People are buying into
"I can honestly say that song is the biggest street song in my career," he told us last week of the banger from his third LP, Da Realist. "In my opinion, I've had a sh--load of successful street records, whether it be 'I Am the Club' or 'Goons Lurking,' 'I'm the Man.' I've had my share of big street records. I've been a part of big street records as well, but it's nothing compared to this 'Plenty Money.' "
The bragging is unabashed on the song. In one verse, he raps, "Wonder why I bought the Bentley when I had the Maserati?/ What I paid for the goon chain? 140 [thousand]." But does the Fort Myers, Florida, native feel any guilt about releasing such a decadent anthem during a worldwide recession?
"You need to feel like [you have plenty of money], bruh," Plies rationalized. "Regardless of how bad it is, you need to feel better, man. The people that ain't got no money now, it was the same people who didn't have money four years ago. Now it's justifiable not to have money. In terms of the street perspective, it isn't as much money circulating in the streets as it once was. But in terms of our [national] economy, the recession was a scapegoat for corporate America, who can file bankruptcy now and re-create a whole 'nother company, debt-free. The people who are struggling now been struggling. Anytime you can create music and give hope, anytime you can make a person feel good ... that record makes you feel good whether you hear it at 10 in the morning or 3 in the morning in the club. It makes you feel good.
"The first time I saw that record work, that sh-- scared the f--- out of me," he continued. "It was probably a couple of thousand people there. Sold out. I didn't do that record first, I did that record third or fourth on my set. I came out to 'Me and My Goons.' That mutha----a is almost equivalent to 'Plenty Money,' but "Plenty Money,' anytime they hear the first two seconds of that mutha----a, it's a problem."
"Plenty Money" also marks what its author is calling a milestone in his career: It's a street record with a chance to do some damage on the charts. What makes it even sweeter is that he doesn't have an R&B feature on the song.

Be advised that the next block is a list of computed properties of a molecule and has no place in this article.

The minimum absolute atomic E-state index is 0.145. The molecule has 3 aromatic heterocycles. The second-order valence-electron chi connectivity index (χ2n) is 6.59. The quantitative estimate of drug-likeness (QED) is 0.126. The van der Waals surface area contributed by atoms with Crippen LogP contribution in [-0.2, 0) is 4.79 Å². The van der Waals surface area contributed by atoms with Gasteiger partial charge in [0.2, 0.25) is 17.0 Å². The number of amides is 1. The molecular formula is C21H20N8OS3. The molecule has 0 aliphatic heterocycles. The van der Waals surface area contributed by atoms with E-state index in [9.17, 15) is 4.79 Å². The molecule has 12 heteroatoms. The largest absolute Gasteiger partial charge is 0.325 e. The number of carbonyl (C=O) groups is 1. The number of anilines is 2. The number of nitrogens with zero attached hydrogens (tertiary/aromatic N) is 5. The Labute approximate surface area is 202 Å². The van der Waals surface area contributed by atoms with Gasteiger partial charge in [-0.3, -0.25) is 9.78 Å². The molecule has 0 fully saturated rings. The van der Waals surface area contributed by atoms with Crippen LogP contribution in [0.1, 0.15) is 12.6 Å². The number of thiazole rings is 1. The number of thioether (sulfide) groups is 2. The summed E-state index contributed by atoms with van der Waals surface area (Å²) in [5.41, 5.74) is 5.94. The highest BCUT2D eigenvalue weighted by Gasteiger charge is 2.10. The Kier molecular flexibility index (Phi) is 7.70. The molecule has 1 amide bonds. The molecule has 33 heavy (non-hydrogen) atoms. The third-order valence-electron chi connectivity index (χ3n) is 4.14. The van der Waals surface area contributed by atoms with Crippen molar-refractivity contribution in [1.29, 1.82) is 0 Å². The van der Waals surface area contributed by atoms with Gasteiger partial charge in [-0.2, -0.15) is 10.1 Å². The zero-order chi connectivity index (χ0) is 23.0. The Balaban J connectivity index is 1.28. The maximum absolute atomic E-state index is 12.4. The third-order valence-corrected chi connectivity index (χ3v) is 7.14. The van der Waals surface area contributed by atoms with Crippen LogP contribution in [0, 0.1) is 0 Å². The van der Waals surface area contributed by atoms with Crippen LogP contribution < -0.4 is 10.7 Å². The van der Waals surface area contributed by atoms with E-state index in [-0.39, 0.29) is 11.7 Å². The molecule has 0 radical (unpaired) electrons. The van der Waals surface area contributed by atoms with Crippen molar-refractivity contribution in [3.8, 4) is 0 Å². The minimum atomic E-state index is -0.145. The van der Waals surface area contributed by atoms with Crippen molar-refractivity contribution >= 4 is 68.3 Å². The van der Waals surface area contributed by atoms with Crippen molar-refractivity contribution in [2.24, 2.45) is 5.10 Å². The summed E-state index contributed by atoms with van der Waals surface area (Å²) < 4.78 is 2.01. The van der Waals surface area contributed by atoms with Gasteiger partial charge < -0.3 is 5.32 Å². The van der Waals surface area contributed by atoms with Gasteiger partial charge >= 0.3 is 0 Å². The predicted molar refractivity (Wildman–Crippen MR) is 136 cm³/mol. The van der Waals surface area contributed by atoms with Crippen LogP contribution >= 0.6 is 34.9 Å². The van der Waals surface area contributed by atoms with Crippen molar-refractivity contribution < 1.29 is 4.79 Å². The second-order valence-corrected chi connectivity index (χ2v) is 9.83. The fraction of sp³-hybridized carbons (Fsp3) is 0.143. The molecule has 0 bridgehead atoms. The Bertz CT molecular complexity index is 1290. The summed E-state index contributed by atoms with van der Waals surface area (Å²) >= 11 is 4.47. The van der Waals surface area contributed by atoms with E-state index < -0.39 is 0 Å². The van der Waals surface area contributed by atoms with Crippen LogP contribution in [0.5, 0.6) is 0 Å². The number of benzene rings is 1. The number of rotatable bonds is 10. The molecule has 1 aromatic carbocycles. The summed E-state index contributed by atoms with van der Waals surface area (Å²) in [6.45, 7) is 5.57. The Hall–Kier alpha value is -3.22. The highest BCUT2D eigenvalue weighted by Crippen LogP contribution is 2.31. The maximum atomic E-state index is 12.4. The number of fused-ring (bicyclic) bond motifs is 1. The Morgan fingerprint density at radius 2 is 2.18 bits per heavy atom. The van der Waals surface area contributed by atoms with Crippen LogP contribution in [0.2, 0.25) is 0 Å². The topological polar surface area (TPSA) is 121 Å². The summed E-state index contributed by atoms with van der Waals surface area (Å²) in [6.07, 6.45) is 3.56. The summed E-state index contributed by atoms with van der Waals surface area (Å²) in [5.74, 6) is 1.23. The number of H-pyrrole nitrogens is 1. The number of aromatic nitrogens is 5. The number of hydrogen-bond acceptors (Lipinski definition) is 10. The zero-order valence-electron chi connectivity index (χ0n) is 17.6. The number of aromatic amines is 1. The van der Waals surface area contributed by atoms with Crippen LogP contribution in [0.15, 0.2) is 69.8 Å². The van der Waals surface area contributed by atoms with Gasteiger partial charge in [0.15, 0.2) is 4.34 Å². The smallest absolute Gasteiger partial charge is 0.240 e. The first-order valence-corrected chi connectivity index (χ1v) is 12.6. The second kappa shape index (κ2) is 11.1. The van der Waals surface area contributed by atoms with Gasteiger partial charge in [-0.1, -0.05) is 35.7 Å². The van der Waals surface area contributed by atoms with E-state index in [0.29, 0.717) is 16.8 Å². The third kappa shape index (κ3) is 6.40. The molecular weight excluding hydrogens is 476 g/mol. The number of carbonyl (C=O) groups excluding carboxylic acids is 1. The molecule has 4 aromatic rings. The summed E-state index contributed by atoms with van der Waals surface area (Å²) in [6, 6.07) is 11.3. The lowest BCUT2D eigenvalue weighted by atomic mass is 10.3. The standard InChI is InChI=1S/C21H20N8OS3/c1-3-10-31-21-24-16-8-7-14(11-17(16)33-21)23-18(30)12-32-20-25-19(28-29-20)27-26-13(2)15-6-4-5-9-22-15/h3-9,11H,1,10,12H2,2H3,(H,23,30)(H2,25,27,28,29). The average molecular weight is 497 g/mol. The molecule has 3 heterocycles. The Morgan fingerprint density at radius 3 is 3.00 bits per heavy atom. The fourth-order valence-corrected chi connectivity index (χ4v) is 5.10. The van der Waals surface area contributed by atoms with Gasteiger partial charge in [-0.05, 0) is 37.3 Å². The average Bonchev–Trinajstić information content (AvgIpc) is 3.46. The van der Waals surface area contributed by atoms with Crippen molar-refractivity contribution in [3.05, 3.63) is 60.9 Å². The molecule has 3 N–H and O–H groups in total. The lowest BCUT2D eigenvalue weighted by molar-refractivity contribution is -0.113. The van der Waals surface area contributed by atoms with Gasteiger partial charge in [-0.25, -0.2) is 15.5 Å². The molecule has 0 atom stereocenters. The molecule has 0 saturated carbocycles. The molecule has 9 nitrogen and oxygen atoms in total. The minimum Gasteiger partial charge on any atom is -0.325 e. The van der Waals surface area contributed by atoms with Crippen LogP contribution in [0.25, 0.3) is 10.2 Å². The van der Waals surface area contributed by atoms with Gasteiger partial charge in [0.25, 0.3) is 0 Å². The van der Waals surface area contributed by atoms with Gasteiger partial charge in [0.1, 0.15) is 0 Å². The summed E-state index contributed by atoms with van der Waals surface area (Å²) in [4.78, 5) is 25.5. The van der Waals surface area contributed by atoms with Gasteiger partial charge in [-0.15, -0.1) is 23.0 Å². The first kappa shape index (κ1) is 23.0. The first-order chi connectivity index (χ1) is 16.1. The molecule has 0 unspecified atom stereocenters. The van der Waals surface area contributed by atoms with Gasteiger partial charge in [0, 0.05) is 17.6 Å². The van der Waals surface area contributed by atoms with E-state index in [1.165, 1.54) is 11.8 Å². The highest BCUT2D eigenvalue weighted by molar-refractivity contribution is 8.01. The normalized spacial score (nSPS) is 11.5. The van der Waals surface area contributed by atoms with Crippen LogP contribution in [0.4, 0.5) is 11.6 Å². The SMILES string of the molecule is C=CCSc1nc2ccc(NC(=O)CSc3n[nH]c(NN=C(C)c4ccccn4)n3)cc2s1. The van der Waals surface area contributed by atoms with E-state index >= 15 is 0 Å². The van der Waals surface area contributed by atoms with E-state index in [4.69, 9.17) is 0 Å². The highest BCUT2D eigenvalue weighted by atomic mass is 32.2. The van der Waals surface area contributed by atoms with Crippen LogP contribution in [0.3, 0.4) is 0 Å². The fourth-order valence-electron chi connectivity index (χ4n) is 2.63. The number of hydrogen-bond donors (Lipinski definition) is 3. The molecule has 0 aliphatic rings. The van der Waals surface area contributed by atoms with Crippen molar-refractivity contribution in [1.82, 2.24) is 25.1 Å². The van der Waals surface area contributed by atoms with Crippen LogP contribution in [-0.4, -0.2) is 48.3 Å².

"I played it on the bus [when I first made it] for my staff and told them, 'This is the record right here,' " he recalled. "I didn't know it was gonna be on this level, but I felt good about the record. That's the record, bruh, that you can't hide from. Probably one of the biggest elements missing from me is that piece of the puzzle that takes me right into my fourth project. From a radio standpoint, I have had the pleasure of having two #1's, three top-five records. How can you get tired of hearing what works? But I think this record completes the puzzle I needed — a street record that's all of me — and now it will bring in my world that only knows 'Bust It Baby,' 'Shawty,' 'Want It, Need It.' This is the piece I've been missing that'll take me into my fourth project."
Plies shot the video (funded from money out of his pocket) during Super Bowl weekend, and it should be out any day now.
"I had a whole week full of events. I tried to sneak the video in before my car show. I had a 'Plenty Money' car and bike show," he described. "The show got so crazy, it was like 10,000 or 15,000 people. The police was gonna shut it down. They called me, put the fire marshal on the phone and told me that I had to get there within 45 minutes or they was gonna shut it down. I had to stop the video and go and perform before they shut it down."
Plies' fourth album is still untitled but should be out sometime in late summer, early fall.